September 30, 2022 - Habitat Restoration for an Endangered Bumble Bee
submitted by Jade Arneson
Chances are you’ve seen a queen bumble bee buzzing happily around, entering and emerging from nests in the ground, or maybe you’ve seen worker bumble bees foraging for nectar and pollen on some of your favorite backyard flowers. The sights and sounds of bumble bees have had biologists’ attention for some time now, but one species has been generating quite the buzz: the rusty patched bumble bee (Bombus affinis).
The rusty patched bumble bee was once abundant and widespread in the eastern United States and upper Midwest, as well as several Canadian provinces, but by 2017 the species experienced widespread population declines and contractions of its range by more than 80%. The U.S. Fish and Wildlife Service (USFWS) listed the species as federally endangered in 2017 and finalized the recovery plan in 2021. Wisconsin is home to some of the last populations of the rusty patched bumble bee; in fact, the species has been documented in Brown County, including urban areas, parks, gardens and backyards.
The USFWS is actively engaged in the conservation of this species alongside numerous partners. Work includes, but is not limited to: surveys and monitoring, conservation planning, research, outreach, and habitat restoration and enhancement. Members of the public can play a key role in much of this work. For example, private landowners looking to retire cropland can direct-seed a diversity of native grasses and forbs preferred by rusty patched bumble bee. Those looking to enhance their woodlands can control invasive species that threaten woodland edge habitat and shade out early spring floral resources that the rusty patched bumble bee uses. A variety of restoration activities can help meet rusty patched bumble bee habitat objectives, which include enhancing or restoring nesting, foraging, and overwintering habitat and implementing best management practices for land management activities such as mowing, haying, prescribed fire, and pesticide use. The restoration or enhancement activities a landowner may choose depend on the parcel, habitat goals, technical feasibility, and even funding. Plus, these activities not only benefit rusty patched bumble bee, but other pollinators, non-pollinating insects, birds, and soil and water resources.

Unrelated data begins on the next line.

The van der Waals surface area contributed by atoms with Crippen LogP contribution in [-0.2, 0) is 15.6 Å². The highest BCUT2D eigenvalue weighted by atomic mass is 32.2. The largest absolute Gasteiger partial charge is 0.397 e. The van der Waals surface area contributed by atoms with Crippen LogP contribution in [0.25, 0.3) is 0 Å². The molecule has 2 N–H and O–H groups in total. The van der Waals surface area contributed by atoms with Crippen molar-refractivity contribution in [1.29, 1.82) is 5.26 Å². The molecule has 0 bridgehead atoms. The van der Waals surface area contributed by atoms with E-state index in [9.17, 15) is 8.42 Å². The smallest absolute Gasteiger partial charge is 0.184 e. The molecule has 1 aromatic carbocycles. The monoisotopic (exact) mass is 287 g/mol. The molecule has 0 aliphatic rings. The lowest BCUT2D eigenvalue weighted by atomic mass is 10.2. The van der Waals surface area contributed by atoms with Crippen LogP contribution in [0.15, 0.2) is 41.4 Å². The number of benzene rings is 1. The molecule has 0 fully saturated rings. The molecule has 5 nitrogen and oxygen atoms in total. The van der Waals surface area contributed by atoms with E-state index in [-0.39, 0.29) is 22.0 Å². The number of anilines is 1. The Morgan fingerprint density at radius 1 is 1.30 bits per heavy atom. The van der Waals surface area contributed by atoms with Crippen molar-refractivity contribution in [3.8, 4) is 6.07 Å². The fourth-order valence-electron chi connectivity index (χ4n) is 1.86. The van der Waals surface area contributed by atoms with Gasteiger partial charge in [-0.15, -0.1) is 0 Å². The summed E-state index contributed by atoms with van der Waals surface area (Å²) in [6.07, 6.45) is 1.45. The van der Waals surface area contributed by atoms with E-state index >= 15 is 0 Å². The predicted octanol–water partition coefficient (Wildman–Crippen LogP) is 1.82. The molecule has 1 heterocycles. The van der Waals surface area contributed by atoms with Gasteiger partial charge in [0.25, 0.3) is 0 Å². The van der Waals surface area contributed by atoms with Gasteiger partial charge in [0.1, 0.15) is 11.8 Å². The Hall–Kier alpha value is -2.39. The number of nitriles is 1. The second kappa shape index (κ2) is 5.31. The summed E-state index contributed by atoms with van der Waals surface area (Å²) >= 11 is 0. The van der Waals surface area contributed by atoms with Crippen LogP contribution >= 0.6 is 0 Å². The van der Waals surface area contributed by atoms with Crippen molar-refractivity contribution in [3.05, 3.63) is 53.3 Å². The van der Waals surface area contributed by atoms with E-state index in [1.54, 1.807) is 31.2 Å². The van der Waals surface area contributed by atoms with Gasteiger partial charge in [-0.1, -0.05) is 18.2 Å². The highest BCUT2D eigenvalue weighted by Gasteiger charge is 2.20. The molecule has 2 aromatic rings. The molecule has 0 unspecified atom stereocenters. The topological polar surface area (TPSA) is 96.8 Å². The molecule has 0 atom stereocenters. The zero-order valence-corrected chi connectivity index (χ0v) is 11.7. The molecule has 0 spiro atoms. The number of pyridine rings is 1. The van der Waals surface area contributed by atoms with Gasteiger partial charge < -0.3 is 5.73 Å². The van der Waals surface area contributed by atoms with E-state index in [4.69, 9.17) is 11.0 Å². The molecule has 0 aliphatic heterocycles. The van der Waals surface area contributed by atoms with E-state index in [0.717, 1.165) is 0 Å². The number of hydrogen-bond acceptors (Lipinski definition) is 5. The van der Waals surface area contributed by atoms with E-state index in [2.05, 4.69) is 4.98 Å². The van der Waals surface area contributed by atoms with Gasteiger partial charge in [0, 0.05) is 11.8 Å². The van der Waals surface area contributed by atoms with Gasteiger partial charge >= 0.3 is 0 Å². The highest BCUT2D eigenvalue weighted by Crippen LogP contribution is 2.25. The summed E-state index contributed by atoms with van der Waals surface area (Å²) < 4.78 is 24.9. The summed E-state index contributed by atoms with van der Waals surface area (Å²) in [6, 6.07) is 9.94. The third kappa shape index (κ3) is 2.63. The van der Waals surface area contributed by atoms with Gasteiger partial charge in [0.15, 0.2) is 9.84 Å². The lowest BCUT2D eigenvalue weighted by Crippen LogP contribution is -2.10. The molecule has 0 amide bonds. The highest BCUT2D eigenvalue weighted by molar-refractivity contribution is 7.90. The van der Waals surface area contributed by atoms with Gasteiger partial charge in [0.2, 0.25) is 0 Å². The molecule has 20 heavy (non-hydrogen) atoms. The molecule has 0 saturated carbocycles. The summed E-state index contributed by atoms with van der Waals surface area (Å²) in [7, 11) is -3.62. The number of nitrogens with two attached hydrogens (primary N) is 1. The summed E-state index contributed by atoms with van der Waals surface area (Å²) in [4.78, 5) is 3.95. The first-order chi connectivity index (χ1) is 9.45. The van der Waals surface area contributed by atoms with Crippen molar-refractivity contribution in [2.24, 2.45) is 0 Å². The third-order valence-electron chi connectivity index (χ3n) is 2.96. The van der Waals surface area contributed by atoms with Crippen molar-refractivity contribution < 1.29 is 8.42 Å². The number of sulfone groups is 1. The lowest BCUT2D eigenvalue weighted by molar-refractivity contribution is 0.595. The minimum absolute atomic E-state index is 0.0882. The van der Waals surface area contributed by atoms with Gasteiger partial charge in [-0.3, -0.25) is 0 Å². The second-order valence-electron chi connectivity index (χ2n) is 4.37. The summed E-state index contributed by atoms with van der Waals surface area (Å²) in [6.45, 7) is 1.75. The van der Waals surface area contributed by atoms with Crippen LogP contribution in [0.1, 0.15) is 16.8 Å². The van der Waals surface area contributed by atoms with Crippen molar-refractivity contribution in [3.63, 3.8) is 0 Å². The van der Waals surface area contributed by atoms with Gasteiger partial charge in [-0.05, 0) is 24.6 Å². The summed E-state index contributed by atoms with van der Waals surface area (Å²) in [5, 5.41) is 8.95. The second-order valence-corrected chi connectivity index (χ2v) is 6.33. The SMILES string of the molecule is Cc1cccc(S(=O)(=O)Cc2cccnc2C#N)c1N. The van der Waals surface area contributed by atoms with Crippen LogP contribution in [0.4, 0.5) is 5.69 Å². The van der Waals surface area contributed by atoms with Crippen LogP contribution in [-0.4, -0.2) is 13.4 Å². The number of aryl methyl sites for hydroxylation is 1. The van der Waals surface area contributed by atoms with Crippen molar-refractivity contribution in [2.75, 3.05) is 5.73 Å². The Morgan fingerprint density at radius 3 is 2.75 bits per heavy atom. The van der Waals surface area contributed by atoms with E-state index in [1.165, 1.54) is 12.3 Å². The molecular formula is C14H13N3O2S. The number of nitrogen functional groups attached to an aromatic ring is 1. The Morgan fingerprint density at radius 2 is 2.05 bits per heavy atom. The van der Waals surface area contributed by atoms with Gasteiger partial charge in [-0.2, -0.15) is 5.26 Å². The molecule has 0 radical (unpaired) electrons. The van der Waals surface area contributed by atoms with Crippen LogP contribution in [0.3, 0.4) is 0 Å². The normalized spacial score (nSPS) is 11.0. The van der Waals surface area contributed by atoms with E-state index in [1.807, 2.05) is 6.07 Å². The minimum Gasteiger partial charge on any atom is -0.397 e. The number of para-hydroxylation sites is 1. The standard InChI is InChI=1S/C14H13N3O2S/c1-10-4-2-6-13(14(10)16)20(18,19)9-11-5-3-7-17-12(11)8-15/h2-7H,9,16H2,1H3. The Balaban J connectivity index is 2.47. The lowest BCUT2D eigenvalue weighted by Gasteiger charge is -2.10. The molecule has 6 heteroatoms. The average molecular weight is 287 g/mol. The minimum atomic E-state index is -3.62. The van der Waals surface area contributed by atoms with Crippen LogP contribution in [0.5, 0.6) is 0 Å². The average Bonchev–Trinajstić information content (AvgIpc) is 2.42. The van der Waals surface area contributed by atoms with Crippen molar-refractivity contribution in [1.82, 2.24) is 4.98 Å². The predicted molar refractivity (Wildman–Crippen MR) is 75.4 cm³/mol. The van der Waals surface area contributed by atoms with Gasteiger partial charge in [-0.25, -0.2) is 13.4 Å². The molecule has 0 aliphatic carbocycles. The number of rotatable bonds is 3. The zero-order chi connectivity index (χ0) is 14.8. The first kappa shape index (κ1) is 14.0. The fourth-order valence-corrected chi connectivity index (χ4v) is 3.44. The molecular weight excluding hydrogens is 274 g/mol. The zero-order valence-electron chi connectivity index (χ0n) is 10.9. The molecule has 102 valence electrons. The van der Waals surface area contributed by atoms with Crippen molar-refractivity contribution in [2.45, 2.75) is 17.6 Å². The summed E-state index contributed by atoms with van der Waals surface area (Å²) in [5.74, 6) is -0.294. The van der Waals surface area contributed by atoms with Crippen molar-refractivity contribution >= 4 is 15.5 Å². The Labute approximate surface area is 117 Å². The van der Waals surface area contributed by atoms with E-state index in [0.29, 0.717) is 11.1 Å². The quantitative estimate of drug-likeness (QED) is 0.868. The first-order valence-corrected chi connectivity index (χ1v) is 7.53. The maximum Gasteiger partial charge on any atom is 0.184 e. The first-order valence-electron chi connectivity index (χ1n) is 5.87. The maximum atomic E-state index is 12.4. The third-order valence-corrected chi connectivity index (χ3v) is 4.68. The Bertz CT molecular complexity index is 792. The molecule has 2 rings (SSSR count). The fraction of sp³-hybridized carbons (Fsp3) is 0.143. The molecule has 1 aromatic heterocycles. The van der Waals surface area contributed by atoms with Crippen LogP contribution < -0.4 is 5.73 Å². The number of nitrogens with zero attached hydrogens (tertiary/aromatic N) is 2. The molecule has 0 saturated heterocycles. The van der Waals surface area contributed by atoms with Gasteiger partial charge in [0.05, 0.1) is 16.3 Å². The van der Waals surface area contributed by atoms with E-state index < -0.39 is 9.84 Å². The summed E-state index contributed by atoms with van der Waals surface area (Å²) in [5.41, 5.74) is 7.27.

Landowners who are interested in habitat restoration and enhancement for rusty patched bumble bee can contact Jade Arneson, a USFWS biologist stationed in the Green Bay field office (firstname.lastname@example.org, 920-328-4450). Recreational landowners, forest landowners, farmers, local governments, universities, tribes, corporations and nonprofits can all participate. Jade can further discuss this opportunity and assist landowners through the conservation planning process with free technical and financial assistance. Projects can vary in size and scope but must be located within or adjacent to a high potential zone for rusty patched bumble bee and have a minimum duration of 10 years. Participating landowners do not forfeit property rights and are not required to allow public access.